Distortion occurs when 3D graphics recede into or project out from the picture plane through foreshortening. In the drawing, foreshortening makes objects seem as though they inhabit three-dimensional space, but in data visualization, it creates more false hierarchies. Foreground graphics appear larger, background graphics smaller, and the relationship between data series is needlessly skewed.
2. Too Much Data
It is a timeless design problem: what to include versus what to cut in the quest to communicate clearly. Data visualization is not exempt, especially when data is both abundant and thought-provoking. The temptation is to make a profound point with a single visualization. The problem is that humans are not well equipped to compute the meaning of multiple values abstracted in visual form.
3. Misleading Color Contrast
Color is among the most persuasive design elements. Even subtle shade variations elicit strong emotional responses. In data visualization, high degrees of color contrast may cause viewers to believe those value disparities are greater than they are.
For instance, heatmaps depict value magnitude with color. High values appear in orange and red, while lower values are rendered in blue and green. The difference between values may be minimal, but color contrast creates the impression of heat and heightened activity.
4. Omitting Baselines and Truncating Scale
Data varies, sometimes widely, like when measuring income levels or voting habits according to geographic regions. To make visualizations more dramatic or aesthetically pleasing, designers may choose to manipulate scale values on graphs. A common example is omitting the baseline or starting the Y-axis somewhere above zero to make data differences more pronounced. Another example is truncating the X value of a data series to make it seem comparable to lower-value series.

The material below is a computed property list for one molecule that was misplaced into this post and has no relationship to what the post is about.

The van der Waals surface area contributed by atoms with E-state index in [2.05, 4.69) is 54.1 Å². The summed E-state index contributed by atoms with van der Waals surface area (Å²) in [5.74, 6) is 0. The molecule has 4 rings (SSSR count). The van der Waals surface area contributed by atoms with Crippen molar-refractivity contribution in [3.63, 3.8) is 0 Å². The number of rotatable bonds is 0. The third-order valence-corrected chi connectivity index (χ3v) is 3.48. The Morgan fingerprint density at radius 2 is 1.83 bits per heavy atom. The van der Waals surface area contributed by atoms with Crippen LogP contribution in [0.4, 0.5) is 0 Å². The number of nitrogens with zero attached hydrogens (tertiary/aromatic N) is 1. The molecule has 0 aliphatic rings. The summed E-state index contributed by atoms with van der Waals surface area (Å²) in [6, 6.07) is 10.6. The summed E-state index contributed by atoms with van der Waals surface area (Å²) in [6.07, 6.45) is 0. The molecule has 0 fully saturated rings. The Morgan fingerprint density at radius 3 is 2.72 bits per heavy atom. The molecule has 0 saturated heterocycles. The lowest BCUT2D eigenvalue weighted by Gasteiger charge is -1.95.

5. Choosing the Wrong Visualization Method
Each data visualization method has its use cases. For example, pie charts are meant to compare the different parts of a whole. They work well for budget breakdowns and survey results (same pie) but are not meant to make comparisons between separate datasets (different pies). A pie chart could be used to visualize the earnings of three competing businesses, but a bar chart would make differences or similarities between the businesses more apparent. If the visualization was meant to show revenue over time, then a line chart would be better than a bar chart.
6. Including way too many categories in a pie chart
People have a hard enough time gleaning information from pie charts. Do not throw tons of categories into a pie chart. It is best practice to use no more than seven categories in a pie chart. Consider using an “Other” category to group a handful of smaller categories. And try to use visuals other than pie charts if possible.
7. Making poor color choices
Color choice is an important consideration in data visualization. You should try to avoid using too many colors or colors that don’t go well together. And if you aren’t already doing so, you should always ensure your chosen palette is color-blind-friendly.
If you avoid these mistakes, then you will be on your way to becoming a much better data visualization designer in no time.